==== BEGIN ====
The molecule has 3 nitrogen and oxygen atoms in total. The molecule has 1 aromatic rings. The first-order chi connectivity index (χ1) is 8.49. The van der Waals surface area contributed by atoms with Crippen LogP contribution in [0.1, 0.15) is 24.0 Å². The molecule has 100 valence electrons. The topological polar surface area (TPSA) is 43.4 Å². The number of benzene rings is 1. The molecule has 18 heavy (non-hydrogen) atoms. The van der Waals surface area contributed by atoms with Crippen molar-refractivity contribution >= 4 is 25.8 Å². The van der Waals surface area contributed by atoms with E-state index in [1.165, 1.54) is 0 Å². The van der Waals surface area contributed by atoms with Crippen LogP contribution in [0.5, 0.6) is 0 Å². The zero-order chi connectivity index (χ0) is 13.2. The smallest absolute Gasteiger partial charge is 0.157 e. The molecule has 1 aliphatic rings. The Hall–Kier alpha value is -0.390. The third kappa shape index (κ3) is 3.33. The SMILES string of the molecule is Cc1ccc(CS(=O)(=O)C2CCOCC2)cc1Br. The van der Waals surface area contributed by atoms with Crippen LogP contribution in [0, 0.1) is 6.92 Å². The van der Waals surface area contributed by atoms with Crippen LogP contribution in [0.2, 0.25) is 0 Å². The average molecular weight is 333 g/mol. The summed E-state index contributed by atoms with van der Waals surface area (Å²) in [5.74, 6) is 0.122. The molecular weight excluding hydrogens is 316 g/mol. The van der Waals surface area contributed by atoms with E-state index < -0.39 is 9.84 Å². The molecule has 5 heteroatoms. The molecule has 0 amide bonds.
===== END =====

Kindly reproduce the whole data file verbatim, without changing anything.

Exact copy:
The molecule has 3 nitrogen and oxygen atoms in total. The molecule has 1 aromatic rings. The first-order chi connectivity index (χ1) is 8.49. The van der Waals surface area contributed by atoms with Crippen LogP contribution in [0.1, 0.15) is 24.0 Å². The molecule has 100 valence electrons. The topological polar surface area (TPSA) is 43.4 Å². The number of benzene rings is 1. The molecule has 18 heavy (non-hydrogen) atoms. The van der Waals surface area contributed by atoms with Crippen molar-refractivity contribution >= 4 is 25.8 Å². The van der Waals surface area contributed by atoms with E-state index in [1.165, 1.54) is 0 Å². The van der Waals surface area contributed by atoms with Crippen LogP contribution in [0.5, 0.6) is 0 Å². The zero-order chi connectivity index (χ0) is 13.2. The smallest absolute Gasteiger partial charge is 0.157 e. The molecule has 1 aliphatic rings. The Hall–Kier alpha value is -0.390. The third kappa shape index (κ3) is 3.33. The SMILES string of the molecule is Cc1ccc(CS(=O)(=O)C2CCOCC2)cc1Br. The van der Waals surface area contributed by atoms with Crippen LogP contribution in [0, 0.1) is 6.92 Å². The van der Waals surface area contributed by atoms with Crippen LogP contribution in [0.2, 0.25) is 0 Å². The average molecular weight is 333 g/mol. The summed E-state index contributed by atoms with van der Waals surface area (Å²) in [5.74, 6) is 0.122. The molecular weight excluding hydrogens is 316 g/mol. The van der Waals surface area contributed by atoms with E-state index < -0.39 is 9.84 Å². The molecule has 5 heteroatoms. The molecule has 0 amide bonds.